Read Acts 17:22-31. What were the circumstances of this sermon? After
Paul had introduced his topic, what was the first topic he brought to these learned men?
What does Paul say is the relationship between the Creator God and humans?
The audience here no doubt included the two groups of philosophers known as Stoics and Epicureans. The Stoics affirmed the reality of design in nature, while the Epicureans denied it. Neither had a knowledge of the true God, but their arguments about design were similar to many of the arguments still discussed in our day.
The important point here is that, in his witness to these pagan thinkers and intellectuals, Paul reverts directly to the argument of the Lord as the Creator of all things and all humanity. Paul had little in common with these people; so, he went right to what they did have in common—the fact that they existed—and from that undeniable reality he sought to build his argument. Hence, we see Creation as, again, a crucial theme in Scripture.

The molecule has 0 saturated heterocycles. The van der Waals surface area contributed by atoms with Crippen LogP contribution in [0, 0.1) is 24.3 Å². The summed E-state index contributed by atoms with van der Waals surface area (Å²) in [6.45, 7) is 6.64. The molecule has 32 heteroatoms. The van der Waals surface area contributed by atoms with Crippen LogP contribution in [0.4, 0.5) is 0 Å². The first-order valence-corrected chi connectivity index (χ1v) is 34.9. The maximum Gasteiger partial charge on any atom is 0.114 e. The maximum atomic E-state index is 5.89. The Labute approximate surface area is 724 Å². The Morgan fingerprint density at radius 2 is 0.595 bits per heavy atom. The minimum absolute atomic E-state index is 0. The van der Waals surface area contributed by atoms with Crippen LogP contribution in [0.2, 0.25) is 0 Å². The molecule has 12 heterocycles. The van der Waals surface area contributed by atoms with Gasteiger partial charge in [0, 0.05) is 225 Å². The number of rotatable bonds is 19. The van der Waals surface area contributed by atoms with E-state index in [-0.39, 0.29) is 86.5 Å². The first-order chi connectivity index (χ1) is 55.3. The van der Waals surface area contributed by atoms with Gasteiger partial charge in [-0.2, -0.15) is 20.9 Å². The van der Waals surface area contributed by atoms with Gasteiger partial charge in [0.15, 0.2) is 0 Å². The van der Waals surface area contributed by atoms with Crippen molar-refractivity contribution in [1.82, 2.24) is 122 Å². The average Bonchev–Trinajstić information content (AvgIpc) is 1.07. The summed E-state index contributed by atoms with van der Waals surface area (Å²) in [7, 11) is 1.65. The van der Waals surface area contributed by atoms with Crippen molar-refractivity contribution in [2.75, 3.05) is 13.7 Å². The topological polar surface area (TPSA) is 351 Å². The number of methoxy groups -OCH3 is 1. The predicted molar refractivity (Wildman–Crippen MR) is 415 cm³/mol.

Look at the following texts: Matthew 19:4-6, Mark 2:27, Luke 3:38, John 1:1-3, 2 Corinthians 4:6, Hebrews 4:4, James 3:9,2 Peter 3:5, Jude 11, 14. What’s fascinating is that each one of these New Testament authors either directly or indirectly made reference to the Genesis Creation account, more evidence proving just how universally accepted the Genesis account of origins was to all the Bible writers.
Creation was not an accident but occurred by the will of God. The second passage contains a clear allusion to Exodus 20:11. Once again, as in John 1:1-3, John shows his familiarity with, and confidence in, the Creation story. How foolish for us to do anything less.